Malamud’s Grace

The Times headline reads: “Bernard Malamud is Dead at 71. Author Depicted Human Struggle.” Well, yes, I think, after recovering from the shock and starting to feel the sorrow, he did do that. But don’t all writers do it in one way or another? Isn’t there a depiction of human struggle even in those books that don’t make it their theme or subject, even in those “inhuman” works (as Robbe-Grillet’s novels were called) that are more concerned with the nature of language or perception than with lives? To write at all, to set down words in formal ways, to imagine fictively, is to report on a struggle. Malamud did that, more directly than most.

But what kind of a writer was he? Rilke spoke of fame as “the sum of misunderstandings that has gathered around a person.” Malamud was known for having had “compassion,” “moral wisdom,” a concern for the “ordinary man.” True, but was that what made him a good writer? The misunderstanding in his case lies in how the relation between those virtues and writing itself is seen.

If anything, what we might call the humanistic values of his writing gave him an air of being a little out of date—earnest, kindly, thoughtful. His gaze was on the perennial, instead of conjuring with our confusions and chaos and inventing brilliantly in order to confront and combat them. He was a storyteller in an era when most of our best writers have been suspicious of straightforward narrative. Nobody thinks of him as an innovator, unless being among the first to bring the rhythms and intonations of Jewish, or Yiddish, speech to formal prose counts as innovation.

He himself contributed to the image of a somewhat old-fashioned, or unfashionable, champion of the spirit, a humanist in a literary era in which humanism is almost anomalous. Again and again he used the word “human” in the occasional interviews and speeches he gave: “My work ... is an idea of dedication to the human. ... If you don’t respect man, you cannot respect my work. I’m in defense of the human.” And he spoke of art as “sanctifying human life and freedom.”

So what’s to object, as he might have put it? Those lofty, sonorous phrases, more mottoes than anything else, left me uncomfortable when they came from him and leave me so when they come from others. It isn’t enough to speak of defending the human or respecting man, or rather it sounds a bit self-serving and even pompous. Did he think it was what was expected of him? To shift the burden to us, isn’t it naive to say that he “touched our hearts”? Bad fiction, melodramas, kitsch touch our hearts too, bring tears more reliably, certainly in greater floods, than does good writing.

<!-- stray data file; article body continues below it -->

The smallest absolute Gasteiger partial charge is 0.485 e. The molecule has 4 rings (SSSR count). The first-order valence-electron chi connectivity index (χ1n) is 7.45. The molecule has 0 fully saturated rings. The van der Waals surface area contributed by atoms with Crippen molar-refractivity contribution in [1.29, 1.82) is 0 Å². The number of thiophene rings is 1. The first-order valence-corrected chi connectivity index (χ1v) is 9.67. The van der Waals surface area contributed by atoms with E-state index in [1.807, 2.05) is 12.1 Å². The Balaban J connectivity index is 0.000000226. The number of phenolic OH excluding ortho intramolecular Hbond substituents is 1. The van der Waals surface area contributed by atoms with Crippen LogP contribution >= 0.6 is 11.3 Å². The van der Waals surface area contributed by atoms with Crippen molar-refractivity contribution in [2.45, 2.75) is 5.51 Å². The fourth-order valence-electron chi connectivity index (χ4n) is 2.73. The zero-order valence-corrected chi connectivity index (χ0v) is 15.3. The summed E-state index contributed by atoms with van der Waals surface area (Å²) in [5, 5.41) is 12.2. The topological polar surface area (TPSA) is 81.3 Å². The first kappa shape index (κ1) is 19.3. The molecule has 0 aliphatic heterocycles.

It seems to me that Malamud was usually at his weakest when he sought or fell into too direct a way to our emotions, when he was most self-consciously “humane.” I think of stories like “Black Is My Favorite Color,” “The Lady of the Lake,” and “The Loan,” each brought down by predictable sentiment, and even more of novels such as The Fixer, at once heavy, pseudo-lyrical, and tendentious; The Tenants, where social painfulness isn’t fully transmuted into imaginative truth; and God’s Grace, embarrassingly cute in a mode of fantasy—jocose, biblically flavored science fiction—to which he wasn’t suited.

To what, then, was he suited? To begin with, there is that swift rooting of so many of his protagonists in an occupation or a past. His opening words located his characters: “S. Levin, formerly a drunkard”; “Davidov, the census-taker”; “Manischevitz, a tailor”; “Fidelman, a self-confessed failure as a painter”; “Kessler, formerly an egg-candler.” Having so placed them, relieved of the necessity to develop them, yet having granted them a specificity that kept them from being parabolic, he moved them quickly into position to experience their fates. These are destinies of self-recognition—ironic, painful, lugubrious, or threnodic—and they are, when all is working well, revelatory of the morally or psychically unknown, or not yet known. And along the way, there are the pleasures of the text, the little fates of language:

From Idiots First: “He drew on his cold embittered clothing.”

From “The Magic Barrel”: “Life, despite their frantic yoohooings, had passed them by.”

From “The Girl of my Dreams”: “... he pitied her, her daughter, the world. Who not?”

From “The Death of Me”: “His heart, like a fragile pitcher, toppled from the shelf and bump bumped down the stairs, cracking at the bottom.”

From “The Jewbird”: “The window was open so the skinny bird flew in. Flappity-flap with its frazzled black wings. That’s how it goes. It’s open, you’re in. Closed, you’re out, and that’s your fate.”

From Dublin’s Lives: “On the road a jogger trotted toward him, a man with a blue band around his head. He slowed down as Dublin halted. ‘What are you running for?’ the biographer asked him. ‘All I can’t stand to do. What about you?’ ‘Broken heart, I think.’ ‘Ah, too bad about that.’ They trotted in opposite directions.”

From somewhere: “exaltation went where exaltation goes.”

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